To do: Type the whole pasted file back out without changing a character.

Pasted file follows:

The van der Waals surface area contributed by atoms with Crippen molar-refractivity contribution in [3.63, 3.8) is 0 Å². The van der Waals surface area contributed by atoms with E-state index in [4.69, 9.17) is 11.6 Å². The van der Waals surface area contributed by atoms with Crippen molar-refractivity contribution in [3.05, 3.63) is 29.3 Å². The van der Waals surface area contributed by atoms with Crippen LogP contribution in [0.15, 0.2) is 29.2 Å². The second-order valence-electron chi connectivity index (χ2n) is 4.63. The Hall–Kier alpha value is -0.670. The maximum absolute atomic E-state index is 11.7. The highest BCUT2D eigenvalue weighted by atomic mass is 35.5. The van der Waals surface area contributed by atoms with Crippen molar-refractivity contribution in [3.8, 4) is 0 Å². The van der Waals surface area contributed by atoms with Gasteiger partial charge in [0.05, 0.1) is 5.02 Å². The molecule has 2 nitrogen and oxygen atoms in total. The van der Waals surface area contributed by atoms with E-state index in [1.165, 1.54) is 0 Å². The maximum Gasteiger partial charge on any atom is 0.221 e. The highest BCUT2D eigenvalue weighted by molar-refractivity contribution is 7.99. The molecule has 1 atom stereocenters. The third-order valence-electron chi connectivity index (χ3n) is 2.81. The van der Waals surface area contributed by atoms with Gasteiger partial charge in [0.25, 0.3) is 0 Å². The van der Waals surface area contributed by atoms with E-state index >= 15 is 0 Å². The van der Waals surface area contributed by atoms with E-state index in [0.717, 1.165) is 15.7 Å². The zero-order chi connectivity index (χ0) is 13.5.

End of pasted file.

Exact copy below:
The van der Waals surface area contributed by atoms with Crippen molar-refractivity contribution in [3.63, 3.8) is 0 Å². The van der Waals surface area contributed by atoms with E-state index in [4.69, 9.17) is 11.6 Å². The van der Waals surface area contributed by atoms with Crippen molar-refractivity contribution in [3.05, 3.63) is 29.3 Å². The van der Waals surface area contributed by atoms with Crippen LogP contribution in [0.15, 0.2) is 29.2 Å². The second-order valence-electron chi connectivity index (χ2n) is 4.63. The Hall–Kier alpha value is -0.670. The maximum absolute atomic E-state index is 11.7. The highest BCUT2D eigenvalue weighted by atomic mass is 35.5. The van der Waals surface area contributed by atoms with Crippen molar-refractivity contribution in [3.8, 4) is 0 Å². The van der Waals surface area contributed by atoms with Gasteiger partial charge in [0.05, 0.1) is 5.02 Å². The molecule has 2 nitrogen and oxygen atoms in total. The van der Waals surface area contributed by atoms with E-state index in [1.165, 1.54) is 0 Å². The maximum Gasteiger partial charge on any atom is 0.221 e. The highest BCUT2D eigenvalue weighted by molar-refractivity contribution is 7.99. The molecule has 1 atom stereocenters. The third-order valence-electron chi connectivity index (χ3n) is 2.81. The van der Waals surface area contributed by atoms with Gasteiger partial charge in [0.25, 0.3) is 0 Å². The van der Waals surface area contributed by atoms with E-state index >= 15 is 0 Å². The van der Waals surface area contributed by atoms with E-state index in [0.717, 1.165) is 15.7 Å². The zero-order chi connectivity index (χ0) is 13.5.